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Source: IT Business.ca

Posted on June 2, 2004

      Although the new federal law governing the commercial use of consumer data in the country has been in full effect since January, Ontario's privacy commissioner said many businesses still fail to understand the differences between security and privacy.

      Speaking at the Infosecurity Canada conference in Toronto on June 1, Ann Cavoukian said it was important to distinguish privacy, which relates to personal control of the use and disclosure of information, from security, which controls access to information that's used in a business context.

      "They sort of have an idea about what security means, but I don't think that most businesses . . . still comprehend what privacy really means," added Constantine Karbaliotis, an executive consultant in the privacy practice of CGI in Toronto.

      "Security's an important part of privacy. Without security, you can't have privacy. But you can certainly have security without privacy."

      In a security-centric world, "the biggest challenge is limiting the use of information for the purposes stated," Cavoukian said. She said people are not only concerned about the growth of a huge database of their personal information, but this private information may be subverted by attackers.

      If privacy of health-related data is affected online by hackers, for instance, "you're talking about life and death consequences."

      After Sept. 11, 2001, individuals grew more trusting of government and tolerant of a spate of new security measures that arguably contravened privacy, but more insistent that businesses protect their online privacy, she said. "Therefore there was a clear distinction between public safety and business issues."

      Going forward, Cavoukian said it's up to Canadian business to "create a culture of privacy" by ensuring solution developers introduce privacy into the concept, design and implementation of technology products.

      This, however, adds costs to creating technologies, cautioned Karbaliotis. If companies are looking only for the cheapest solution rather than the best investment, solution providers will continue not to address these privacy concerns from the start, he explained.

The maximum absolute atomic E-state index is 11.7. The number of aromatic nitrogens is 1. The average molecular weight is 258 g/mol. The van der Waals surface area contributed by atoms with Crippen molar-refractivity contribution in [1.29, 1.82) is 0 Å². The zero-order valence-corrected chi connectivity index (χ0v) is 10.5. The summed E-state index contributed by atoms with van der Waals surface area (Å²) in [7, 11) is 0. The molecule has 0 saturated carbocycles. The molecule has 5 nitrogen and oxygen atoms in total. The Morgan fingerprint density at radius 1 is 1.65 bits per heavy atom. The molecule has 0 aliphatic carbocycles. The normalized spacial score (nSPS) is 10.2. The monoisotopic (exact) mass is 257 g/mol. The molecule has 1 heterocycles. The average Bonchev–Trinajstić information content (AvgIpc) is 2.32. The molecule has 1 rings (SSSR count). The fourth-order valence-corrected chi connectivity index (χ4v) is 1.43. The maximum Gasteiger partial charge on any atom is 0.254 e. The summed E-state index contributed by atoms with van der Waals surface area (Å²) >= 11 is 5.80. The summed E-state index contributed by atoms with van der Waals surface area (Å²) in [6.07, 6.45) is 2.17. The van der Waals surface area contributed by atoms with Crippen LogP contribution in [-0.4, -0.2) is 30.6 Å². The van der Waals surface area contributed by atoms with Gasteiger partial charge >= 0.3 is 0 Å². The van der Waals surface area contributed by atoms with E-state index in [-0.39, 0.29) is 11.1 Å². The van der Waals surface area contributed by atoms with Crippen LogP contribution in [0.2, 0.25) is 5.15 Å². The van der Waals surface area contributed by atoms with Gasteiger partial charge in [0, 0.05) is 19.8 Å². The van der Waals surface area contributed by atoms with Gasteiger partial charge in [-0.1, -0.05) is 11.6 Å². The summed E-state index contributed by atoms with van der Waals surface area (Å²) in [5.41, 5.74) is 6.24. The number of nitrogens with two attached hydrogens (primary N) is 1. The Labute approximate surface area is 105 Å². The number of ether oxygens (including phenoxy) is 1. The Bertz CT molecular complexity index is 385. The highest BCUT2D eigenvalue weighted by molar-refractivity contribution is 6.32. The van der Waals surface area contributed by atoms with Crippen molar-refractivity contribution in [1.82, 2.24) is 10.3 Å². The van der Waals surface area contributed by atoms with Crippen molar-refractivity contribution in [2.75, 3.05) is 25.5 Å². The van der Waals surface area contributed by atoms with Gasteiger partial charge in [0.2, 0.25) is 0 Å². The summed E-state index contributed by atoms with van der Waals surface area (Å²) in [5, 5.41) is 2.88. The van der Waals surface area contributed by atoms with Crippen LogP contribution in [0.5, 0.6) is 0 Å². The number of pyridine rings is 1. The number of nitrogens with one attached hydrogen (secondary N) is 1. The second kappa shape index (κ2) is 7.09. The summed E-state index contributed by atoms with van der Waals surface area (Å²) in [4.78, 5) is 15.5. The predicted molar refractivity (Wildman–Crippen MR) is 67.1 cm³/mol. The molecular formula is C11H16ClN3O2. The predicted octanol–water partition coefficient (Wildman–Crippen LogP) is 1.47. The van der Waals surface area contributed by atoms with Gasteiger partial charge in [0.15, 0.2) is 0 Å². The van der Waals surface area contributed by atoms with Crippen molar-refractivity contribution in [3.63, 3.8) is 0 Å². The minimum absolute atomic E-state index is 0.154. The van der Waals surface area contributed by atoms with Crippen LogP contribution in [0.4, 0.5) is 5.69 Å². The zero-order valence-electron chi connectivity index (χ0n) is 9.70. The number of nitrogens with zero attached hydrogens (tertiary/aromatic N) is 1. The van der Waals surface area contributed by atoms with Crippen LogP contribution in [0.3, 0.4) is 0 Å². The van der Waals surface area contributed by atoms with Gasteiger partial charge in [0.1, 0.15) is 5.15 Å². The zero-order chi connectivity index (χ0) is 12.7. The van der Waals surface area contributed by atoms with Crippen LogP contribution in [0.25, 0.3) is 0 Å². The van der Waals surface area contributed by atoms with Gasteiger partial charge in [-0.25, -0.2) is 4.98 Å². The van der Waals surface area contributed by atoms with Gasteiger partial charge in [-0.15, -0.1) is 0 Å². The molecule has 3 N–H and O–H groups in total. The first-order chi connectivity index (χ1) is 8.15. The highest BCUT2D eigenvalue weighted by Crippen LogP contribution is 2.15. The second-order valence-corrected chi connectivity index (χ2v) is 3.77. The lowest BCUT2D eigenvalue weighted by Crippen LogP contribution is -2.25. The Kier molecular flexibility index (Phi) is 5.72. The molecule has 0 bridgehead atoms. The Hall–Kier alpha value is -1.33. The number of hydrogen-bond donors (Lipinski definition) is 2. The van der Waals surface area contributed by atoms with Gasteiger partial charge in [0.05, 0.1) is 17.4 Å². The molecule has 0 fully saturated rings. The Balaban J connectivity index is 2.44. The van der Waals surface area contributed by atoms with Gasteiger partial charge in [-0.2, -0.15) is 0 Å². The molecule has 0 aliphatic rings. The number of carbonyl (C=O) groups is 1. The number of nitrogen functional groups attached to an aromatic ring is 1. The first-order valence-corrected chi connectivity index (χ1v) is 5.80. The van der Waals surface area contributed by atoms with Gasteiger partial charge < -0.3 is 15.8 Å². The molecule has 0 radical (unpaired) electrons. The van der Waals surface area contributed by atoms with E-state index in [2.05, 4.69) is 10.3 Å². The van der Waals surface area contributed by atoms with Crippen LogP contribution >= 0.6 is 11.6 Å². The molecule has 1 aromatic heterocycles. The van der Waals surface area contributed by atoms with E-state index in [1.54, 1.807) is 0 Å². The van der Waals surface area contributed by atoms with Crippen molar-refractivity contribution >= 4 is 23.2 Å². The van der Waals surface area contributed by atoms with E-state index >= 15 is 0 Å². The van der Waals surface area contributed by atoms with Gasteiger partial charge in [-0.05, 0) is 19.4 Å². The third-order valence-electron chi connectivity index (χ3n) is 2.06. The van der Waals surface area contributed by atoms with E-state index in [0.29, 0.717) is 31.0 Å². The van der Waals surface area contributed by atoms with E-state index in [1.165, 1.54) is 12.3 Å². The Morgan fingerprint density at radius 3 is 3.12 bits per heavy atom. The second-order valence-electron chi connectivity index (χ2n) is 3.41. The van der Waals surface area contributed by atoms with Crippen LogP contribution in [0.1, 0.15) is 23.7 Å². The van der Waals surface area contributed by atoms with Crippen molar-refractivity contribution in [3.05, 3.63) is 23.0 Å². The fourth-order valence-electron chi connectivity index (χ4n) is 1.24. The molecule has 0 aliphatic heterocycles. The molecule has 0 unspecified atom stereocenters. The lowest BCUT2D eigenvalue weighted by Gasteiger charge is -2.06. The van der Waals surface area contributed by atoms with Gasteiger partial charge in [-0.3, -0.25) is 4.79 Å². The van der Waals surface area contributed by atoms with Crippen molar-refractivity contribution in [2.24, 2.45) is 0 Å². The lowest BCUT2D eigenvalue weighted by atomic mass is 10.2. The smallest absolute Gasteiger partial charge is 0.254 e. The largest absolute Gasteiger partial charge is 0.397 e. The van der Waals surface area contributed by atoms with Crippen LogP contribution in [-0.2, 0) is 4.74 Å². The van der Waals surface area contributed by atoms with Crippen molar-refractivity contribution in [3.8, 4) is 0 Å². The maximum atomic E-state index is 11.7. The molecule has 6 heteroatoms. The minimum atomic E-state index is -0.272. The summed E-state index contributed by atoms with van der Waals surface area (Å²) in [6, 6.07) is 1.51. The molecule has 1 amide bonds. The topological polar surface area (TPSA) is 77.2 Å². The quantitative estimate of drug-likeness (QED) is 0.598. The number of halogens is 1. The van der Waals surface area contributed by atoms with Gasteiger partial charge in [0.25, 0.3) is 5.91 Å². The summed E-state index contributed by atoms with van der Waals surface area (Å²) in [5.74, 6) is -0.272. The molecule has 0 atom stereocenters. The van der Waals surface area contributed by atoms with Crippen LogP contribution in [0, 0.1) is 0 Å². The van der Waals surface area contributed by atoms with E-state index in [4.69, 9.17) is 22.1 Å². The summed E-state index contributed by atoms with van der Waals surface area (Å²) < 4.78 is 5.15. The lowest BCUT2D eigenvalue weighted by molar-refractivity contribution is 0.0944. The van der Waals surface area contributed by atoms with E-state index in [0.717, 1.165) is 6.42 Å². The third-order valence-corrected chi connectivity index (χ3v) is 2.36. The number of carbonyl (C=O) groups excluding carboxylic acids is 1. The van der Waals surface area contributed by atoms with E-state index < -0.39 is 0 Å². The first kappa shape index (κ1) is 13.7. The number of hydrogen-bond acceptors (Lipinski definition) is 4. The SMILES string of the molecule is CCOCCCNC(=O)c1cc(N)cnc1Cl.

He said good solution providers, though, will recognize the need to promote technologies that satisfy today's privacy regulations because ulitmately it "keeps their clients out of trouble."

      Cavoukian added the technology community should also recognize and promote security and privacy mechanisms in the same technologies. For example, she noted a 3-D holographic scanner that respects physical privacy while enhancing security by looking only for concealed weapons that people may be carrying.

      As North America witnesses the rise of chief privacy officers, one of the fastest growing designations, companies must decide who within an organization will be responsible for this job, Cavoukian said. Ideally, the function should rest with a "customer-friendly" department like marketing or business development, she said.

      Karbaliotis predicted chief privacy officers will grow in importance because these will be individuals "willing to stand for the company and say 'We're doing this right.'

      "Maybe it shouldn't be the security officer. Maybe it shouldn't be the chief technology officer."

      Instead the right candidate should understand technology, business processes, the legislative environment and be involved in business planning, he said.

      The 9/11 crisis allowed an increasing degree of security to marginalize privacy, but now "we need a new paradigm," urged Cavoukian, and added security and privacy are necessary for freedom to prevail.

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